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Oct 27, 2020

Workers at two more Indigo bookstores vote to unionize, bringing total to three

Indigo Books & Music Inc. signage is displayed outside a store at Yorkdale mall in Toronto, Ontario, Canada, on Thursday, Aug. 22, 2019. Statistics Canada (STCA) is scheduled to release consumer price index data on September 18. Photographer: Brent Lewin/Bloomberg

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Workers at two more Indigo Books and Music Inc. stores have voted in favour of unionization, bringing the total to three locations.

Bookstore employees at an Indigo in Montreal and a Chapters in Coquitlam, B.C., have voted to join a union, following in the steps of workers at an Indigo in Mississauga, Ont..

Kevin Shimmin, a national representative with United Food and Commercial Workers Canada, said Tuesday the Mississauga and Coquitlam stores have unionized with UFCW while the Montreal store is with another union in Quebec.

He said more stores could be joining the union drive in the coming months.

“We have been signing cards in other stores and there's definitely interest from other employees,” Shimmin said. “But we haven't gotten to an application yet.”

Shimmin said the company has responded to the unionization efforts with promises to improve wages and working conditions at stores across the country.

“They've announced a whole pile of improvements - I'm sure to try and stop unionization at other stores,” he said. “They've promised wage increases, opportunities for promotions and the closure of the customer washrooms.”

He said some of those promises have already been broken, such as continuing to require workers to clean customer washrooms at some locations.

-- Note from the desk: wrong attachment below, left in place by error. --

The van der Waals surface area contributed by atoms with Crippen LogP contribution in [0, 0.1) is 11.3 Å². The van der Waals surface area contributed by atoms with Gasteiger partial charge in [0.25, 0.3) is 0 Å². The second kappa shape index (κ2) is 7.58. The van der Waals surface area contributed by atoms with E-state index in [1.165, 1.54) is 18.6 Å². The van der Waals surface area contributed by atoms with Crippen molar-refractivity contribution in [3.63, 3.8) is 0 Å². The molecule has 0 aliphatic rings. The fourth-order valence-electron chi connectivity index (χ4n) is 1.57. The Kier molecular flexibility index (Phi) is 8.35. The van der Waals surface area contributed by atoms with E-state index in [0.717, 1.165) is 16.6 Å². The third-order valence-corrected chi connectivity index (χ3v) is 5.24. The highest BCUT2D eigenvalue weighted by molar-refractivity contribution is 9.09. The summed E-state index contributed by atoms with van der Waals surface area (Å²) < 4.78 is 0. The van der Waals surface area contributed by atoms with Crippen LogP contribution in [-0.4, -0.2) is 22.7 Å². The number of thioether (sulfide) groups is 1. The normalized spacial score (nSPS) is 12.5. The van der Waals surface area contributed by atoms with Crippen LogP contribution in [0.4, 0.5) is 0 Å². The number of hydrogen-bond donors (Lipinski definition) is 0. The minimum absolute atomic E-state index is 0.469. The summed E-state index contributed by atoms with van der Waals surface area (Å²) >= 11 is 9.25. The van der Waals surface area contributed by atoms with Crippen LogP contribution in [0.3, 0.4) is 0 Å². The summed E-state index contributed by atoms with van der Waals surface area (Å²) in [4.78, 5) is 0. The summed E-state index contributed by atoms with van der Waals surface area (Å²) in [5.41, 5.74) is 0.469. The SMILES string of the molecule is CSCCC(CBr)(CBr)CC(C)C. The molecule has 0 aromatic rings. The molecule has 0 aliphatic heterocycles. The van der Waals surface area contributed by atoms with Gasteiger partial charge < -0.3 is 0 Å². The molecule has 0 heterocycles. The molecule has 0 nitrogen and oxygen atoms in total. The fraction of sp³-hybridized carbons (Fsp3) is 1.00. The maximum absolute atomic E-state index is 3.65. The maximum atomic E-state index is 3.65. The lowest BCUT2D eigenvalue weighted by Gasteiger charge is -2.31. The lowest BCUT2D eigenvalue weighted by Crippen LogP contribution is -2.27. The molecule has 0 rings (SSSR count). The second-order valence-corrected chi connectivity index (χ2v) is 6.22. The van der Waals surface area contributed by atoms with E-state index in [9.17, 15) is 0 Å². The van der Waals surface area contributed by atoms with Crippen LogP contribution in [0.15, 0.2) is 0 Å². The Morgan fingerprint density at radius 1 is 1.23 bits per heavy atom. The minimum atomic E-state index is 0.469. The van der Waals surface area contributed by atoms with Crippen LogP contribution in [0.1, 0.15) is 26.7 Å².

Indeed, Shimmin said cleaning customer washrooms emerged as a major issue for some Indigo workers during the pandemic, and propelled employees at the Square One Shopping Centre in Mississauga to lead the charge to unionize last month.

He said employees at the store have elected their negotiating committee, and are preparing for negotiations with the company on the first collective agreement.

Shimmin said the key issues include wages and benefits, consistent scheduling, getting enough hours and health and safety during a pandemic.

The longtime union organizer said he finds the efforts by Indigo staff to unionize exciting.

“It's a really kind of beautiful new style of organizing where the campaign itself was driven by the workers, who are quite young, through social media,” he said. “They've managed to get support from some big-name authors and politicians.”

Indigo did not respond to a request for comment.

The unionization drive comes as Indigo has been severely impacted by the COVID-19 pandemic.

The Toronto-based retailer said it lost $171.3 million or $6.22 per diluted share in its most recent quarter, compared with a loss of $23.8 million or 86 cents per share a year earlier.

Indigo's same-store sales for online and retail stores, a key metric in the retail sector, fell 7.9 per cent in the quarter.